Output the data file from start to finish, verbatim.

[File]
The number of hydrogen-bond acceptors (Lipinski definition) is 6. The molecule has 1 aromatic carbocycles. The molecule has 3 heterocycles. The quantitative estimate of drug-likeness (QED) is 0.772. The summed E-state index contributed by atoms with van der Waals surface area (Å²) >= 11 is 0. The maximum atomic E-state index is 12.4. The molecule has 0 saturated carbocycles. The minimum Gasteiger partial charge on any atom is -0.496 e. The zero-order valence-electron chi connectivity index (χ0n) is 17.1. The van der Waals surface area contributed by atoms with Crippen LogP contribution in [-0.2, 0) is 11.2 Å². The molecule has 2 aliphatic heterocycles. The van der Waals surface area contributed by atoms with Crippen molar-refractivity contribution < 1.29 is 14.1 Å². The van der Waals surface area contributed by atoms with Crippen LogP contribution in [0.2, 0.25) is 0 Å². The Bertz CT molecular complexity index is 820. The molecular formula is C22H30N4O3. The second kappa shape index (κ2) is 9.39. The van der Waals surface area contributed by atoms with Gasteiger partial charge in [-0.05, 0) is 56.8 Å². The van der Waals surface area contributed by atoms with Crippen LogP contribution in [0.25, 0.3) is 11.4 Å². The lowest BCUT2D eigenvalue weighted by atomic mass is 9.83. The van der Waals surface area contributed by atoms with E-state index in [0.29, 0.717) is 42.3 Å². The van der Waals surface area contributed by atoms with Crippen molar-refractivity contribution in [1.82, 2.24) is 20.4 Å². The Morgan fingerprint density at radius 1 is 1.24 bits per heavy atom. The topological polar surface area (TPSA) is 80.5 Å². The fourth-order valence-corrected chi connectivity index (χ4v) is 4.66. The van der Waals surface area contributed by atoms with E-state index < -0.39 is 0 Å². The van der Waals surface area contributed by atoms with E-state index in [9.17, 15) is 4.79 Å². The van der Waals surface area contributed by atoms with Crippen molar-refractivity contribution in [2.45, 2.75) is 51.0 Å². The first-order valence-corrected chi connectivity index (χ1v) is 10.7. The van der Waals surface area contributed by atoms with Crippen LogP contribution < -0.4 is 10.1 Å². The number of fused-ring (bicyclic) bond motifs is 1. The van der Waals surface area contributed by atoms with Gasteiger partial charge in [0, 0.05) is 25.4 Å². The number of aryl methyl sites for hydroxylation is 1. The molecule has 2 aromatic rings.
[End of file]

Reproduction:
The number of hydrogen-bond acceptors (Lipinski definition) is 6. The molecule has 1 aromatic carbocycles. The molecule has 3 heterocycles. The quantitative estimate of drug-likeness (QED) is 0.772. The summed E-state index contributed by atoms with van der Waals surface area (Å²) >= 11 is 0. The maximum atomic E-state index is 12.4. The molecule has 0 saturated carbocycles. The minimum Gasteiger partial charge on any atom is -0.496 e. The zero-order valence-electron chi connectivity index (χ0n) is 17.1. The van der Waals surface area contributed by atoms with Crippen LogP contribution in [-0.2, 0) is 11.2 Å². The molecule has 2 aliphatic heterocycles. The van der Waals surface area contributed by atoms with Crippen molar-refractivity contribution < 1.29 is 14.1 Å². The van der Waals surface area contributed by atoms with Crippen LogP contribution in [0.2, 0.25) is 0 Å². The Bertz CT molecular complexity index is 820. The molecular formula is C22H30N4O3. The second kappa shape index (κ2) is 9.39. The van der Waals surface area contributed by atoms with Gasteiger partial charge in [-0.05, 0) is 56.8 Å². The van der Waals surface area contributed by atoms with Crippen LogP contribution in [0.25, 0.3) is 11.4 Å². The lowest BCUT2D eigenvalue weighted by atomic mass is 9.83. The van der Waals surface area contributed by atoms with E-state index in [0.29, 0.717) is 42.3 Å². The van der Waals surface area contributed by atoms with Crippen molar-refractivity contribution in [1.82, 2.24) is 20.4 Å². The Morgan fingerprint density at radius 1 is 1.24 bits per heavy atom. The topological polar surface area (TPSA) is 80.5 Å². The fourth-order valence-corrected chi connectivity index (χ4v) is 4.66. The van der Waals surface area contributed by atoms with E-state index < -0.39 is 0 Å². The van der Waals surface area contributed by atoms with E-state index in [9.17, 15) is 4.79 Å². The van der Waals surface area contributed by atoms with Crippen molar-refractivity contribution in [2.45, 2.75) is 51.0 Å². The first-order valence-corrected chi connectivity index (χ1v) is 10.7. The van der Waals surface area contributed by atoms with Crippen LogP contribution < -0.4 is 10.1 Å². The number of fused-ring (bicyclic) bond motifs is 1. The van der Waals surface area contributed by atoms with Gasteiger partial charge in [0, 0.05) is 25.4 Å². The number of aryl methyl sites for hydroxylation is 1. The molecule has 2 aromatic rings.